Yes, he already had a record. I met him in A.A., an environment where most people have a past and are trying to rebuild. Poor choice on my part, absolutely. At the time he presented as a man in recovery with a career as an electrician, very clean-cut and very bright. Bottom line - I rebuilt and stayed clean, he relapsed and returned to his previous life. But his history and lifestyle were far darker than mine ever were (I have no criminal record or documented history of alcohol or drug use). His convictions that I have since found online are primarily burglaries and armed robbery. There are 6 felonies I have found so far. I am still digging.

    I was not aware of the EXTENT of his criminal records or his potential for violence until after my daughter was conceived. I should add that I was not trying to become pregnant, her conception was literally a one-time lack of sexual responsibility on my part. It truly does only take once. I am painfully aware that I was an irresponsible idiot.

    The magnitude and guilt I carry for putting a child in this position weigh heavy on me everyday. That said, my job now is to do everything possible in damage control and continuing to provide her as safe and stable a life as possible.



    Quote Quoting aardvarc
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    Exactly why advocates jump up and down and scream from the tops of their lungs that domestic violence needs to be reported. Bringing it up years after the fact, when it was never reported, means the court isn't going to consider it. You don't have to PROVE the violence, but if it was never even reported, it won't be an issue for the court.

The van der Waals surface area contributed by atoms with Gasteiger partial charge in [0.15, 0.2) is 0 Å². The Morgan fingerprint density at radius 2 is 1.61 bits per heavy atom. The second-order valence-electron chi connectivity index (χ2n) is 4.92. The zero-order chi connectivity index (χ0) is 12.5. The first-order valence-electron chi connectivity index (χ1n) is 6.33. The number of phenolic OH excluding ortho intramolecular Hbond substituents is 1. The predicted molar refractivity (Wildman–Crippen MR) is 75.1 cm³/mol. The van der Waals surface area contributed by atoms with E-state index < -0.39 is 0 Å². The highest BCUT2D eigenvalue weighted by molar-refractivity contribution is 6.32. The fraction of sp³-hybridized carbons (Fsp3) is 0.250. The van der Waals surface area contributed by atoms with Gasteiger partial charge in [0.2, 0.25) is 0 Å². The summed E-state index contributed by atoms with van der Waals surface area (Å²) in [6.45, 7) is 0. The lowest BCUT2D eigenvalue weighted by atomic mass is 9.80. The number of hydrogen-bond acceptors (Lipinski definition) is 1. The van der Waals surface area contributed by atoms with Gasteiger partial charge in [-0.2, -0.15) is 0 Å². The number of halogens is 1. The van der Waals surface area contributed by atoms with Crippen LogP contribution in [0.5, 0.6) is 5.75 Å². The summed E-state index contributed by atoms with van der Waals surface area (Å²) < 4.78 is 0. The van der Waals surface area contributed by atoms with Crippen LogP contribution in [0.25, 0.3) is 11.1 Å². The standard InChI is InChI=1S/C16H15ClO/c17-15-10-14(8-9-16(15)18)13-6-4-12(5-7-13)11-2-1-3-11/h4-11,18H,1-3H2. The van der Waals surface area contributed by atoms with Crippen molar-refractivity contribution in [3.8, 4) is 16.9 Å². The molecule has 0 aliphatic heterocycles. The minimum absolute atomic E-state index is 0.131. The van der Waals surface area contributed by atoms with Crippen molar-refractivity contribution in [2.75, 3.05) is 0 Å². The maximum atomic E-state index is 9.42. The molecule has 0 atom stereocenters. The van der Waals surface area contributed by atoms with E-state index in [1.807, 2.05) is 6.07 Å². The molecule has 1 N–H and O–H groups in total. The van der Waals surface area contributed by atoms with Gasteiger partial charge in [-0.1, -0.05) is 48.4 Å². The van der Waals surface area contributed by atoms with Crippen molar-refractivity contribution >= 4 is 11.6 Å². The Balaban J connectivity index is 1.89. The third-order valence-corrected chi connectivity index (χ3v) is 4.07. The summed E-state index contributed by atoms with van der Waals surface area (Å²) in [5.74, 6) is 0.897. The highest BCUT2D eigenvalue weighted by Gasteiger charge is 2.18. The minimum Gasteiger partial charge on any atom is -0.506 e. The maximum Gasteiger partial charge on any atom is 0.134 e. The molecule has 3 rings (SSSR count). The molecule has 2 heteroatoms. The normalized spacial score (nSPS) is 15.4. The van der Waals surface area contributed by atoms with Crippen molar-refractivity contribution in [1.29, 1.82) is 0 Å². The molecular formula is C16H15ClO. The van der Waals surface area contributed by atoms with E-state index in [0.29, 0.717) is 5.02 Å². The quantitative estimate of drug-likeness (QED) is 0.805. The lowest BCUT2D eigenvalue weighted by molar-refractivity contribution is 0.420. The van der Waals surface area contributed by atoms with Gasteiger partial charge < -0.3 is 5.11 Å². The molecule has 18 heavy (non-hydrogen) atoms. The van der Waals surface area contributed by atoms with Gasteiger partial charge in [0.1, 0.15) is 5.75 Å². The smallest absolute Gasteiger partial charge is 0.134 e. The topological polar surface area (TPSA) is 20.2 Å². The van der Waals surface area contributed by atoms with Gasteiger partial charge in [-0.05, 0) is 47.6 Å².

I am grateful to those advocates that jump up and down, it is needed. The reports have to be made but they also have to be RECEIVED. Events were reported to police but I was not able to bring any charges. Sadly in this day and age it is still not that easy for a domestic violence victim to defend themselves legally until there is serious bodily injury. The police repeatedly informed me that although they respond to domestic disturbances, unless there is proof of injury it is not a criminal matter. There may, at best, be blotter reports of my calls. It was repeatedly a 'he said/she said' situation.

    He never lived with me - ever. We dated. During my pregnancy he relapsed on drugs and became violent. His violence was not in the context of a partner squabble but because I asked him to leave and/or refused to let him into my apartment because he was using drugs.

    He pulled hair and threw me across the room. He swung a hammer at my head, chased me downstairs in my apartment building, reappeared at other dates slashing tires, pushing in doors and shouting outside and throwing heavy objects at the window. There also was verbal humiliation in the form of him following me and addressing shopkeepers, etc. with crude comments about me. I considered but did not pursue an order of protection as I feared it would only anger and fuel him further. My thinking is that an order of protection is only a piece of paper to someone who has nothing to lose and does not fear the law.